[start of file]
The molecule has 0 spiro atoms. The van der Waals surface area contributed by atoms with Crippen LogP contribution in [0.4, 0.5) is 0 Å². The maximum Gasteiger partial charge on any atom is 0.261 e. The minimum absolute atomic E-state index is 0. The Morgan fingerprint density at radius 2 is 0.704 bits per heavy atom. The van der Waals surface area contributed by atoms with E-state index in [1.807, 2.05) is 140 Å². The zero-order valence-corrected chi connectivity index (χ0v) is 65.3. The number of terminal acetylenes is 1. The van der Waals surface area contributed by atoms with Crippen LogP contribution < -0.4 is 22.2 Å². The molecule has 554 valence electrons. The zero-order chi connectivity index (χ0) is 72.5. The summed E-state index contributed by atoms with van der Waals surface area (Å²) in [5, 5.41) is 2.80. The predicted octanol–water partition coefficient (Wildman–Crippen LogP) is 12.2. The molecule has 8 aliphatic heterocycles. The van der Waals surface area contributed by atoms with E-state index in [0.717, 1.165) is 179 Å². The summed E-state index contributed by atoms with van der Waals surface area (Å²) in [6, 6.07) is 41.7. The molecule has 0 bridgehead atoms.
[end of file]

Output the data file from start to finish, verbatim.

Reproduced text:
The molecule has 0 spiro atoms. The van der Waals surface area contributed by atoms with Crippen LogP contribution in [0.4, 0.5) is 0 Å². The maximum Gasteiger partial charge on any atom is 0.261 e. The minimum absolute atomic E-state index is 0. The Morgan fingerprint density at radius 2 is 0.704 bits per heavy atom. The van der Waals surface area contributed by atoms with E-state index in [1.807, 2.05) is 140 Å². The zero-order valence-corrected chi connectivity index (χ0v) is 65.3. The number of terminal acetylenes is 1. The van der Waals surface area contributed by atoms with Crippen LogP contribution < -0.4 is 22.2 Å². The molecule has 554 valence electrons. The zero-order chi connectivity index (χ0) is 72.5. The summed E-state index contributed by atoms with van der Waals surface area (Å²) in [5, 5.41) is 2.80. The predicted octanol–water partition coefficient (Wildman–Crippen LogP) is 12.2. The molecule has 8 aliphatic heterocycles. The van der Waals surface area contributed by atoms with E-state index in [0.717, 1.165) is 179 Å². The summed E-state index contributed by atoms with van der Waals surface area (Å²) in [6, 6.07) is 41.7. The molecule has 0 bridgehead atoms.